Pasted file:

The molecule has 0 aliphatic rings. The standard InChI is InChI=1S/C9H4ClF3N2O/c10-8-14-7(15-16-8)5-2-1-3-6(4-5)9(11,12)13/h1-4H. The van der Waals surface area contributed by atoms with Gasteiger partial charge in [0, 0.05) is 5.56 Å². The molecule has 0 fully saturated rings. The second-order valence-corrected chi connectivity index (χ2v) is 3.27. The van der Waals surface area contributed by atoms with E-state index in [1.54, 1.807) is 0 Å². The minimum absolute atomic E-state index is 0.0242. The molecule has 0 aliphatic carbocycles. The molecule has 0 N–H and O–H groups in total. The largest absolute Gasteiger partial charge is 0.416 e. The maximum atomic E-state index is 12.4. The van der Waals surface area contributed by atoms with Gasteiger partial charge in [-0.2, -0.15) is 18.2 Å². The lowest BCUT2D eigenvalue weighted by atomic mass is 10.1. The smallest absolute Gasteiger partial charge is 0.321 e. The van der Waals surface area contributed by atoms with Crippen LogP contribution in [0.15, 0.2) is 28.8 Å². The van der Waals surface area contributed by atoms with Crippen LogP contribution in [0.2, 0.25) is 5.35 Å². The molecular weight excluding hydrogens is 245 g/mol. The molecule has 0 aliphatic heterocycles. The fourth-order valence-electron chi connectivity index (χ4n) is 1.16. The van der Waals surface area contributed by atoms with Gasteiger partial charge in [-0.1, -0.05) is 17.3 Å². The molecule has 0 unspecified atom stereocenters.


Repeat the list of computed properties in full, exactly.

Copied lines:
The molecule has 0 aliphatic rings. The standard InChI is InChI=1S/C9H4ClF3N2O/c10-8-14-7(15-16-8)5-2-1-3-6(4-5)9(11,12)13/h1-4H. The van der Waals surface area contributed by atoms with Gasteiger partial charge in [0, 0.05) is 5.56 Å². The molecule has 0 fully saturated rings. The second-order valence-corrected chi connectivity index (χ2v) is 3.27. The van der Waals surface area contributed by atoms with E-state index in [1.54, 1.807) is 0 Å². The minimum absolute atomic E-state index is 0.0242. The molecule has 0 aliphatic carbocycles. The molecule has 0 N–H and O–H groups in total. The largest absolute Gasteiger partial charge is 0.416 e. The maximum atomic E-state index is 12.4. The van der Waals surface area contributed by atoms with Gasteiger partial charge in [-0.2, -0.15) is 18.2 Å². The lowest BCUT2D eigenvalue weighted by atomic mass is 10.1. The smallest absolute Gasteiger partial charge is 0.321 e. The van der Waals surface area contributed by atoms with Crippen LogP contribution in [0.15, 0.2) is 28.8 Å². The van der Waals surface area contributed by atoms with Crippen LogP contribution in [0.2, 0.25) is 5.35 Å². The molecular weight excluding hydrogens is 245 g/mol. The molecule has 0 aliphatic heterocycles. The fourth-order valence-electron chi connectivity index (χ4n) is 1.16. The van der Waals surface area contributed by atoms with Gasteiger partial charge in [-0.1, -0.05) is 17.3 Å². The molecule has 0 unspecified atom stereocenters.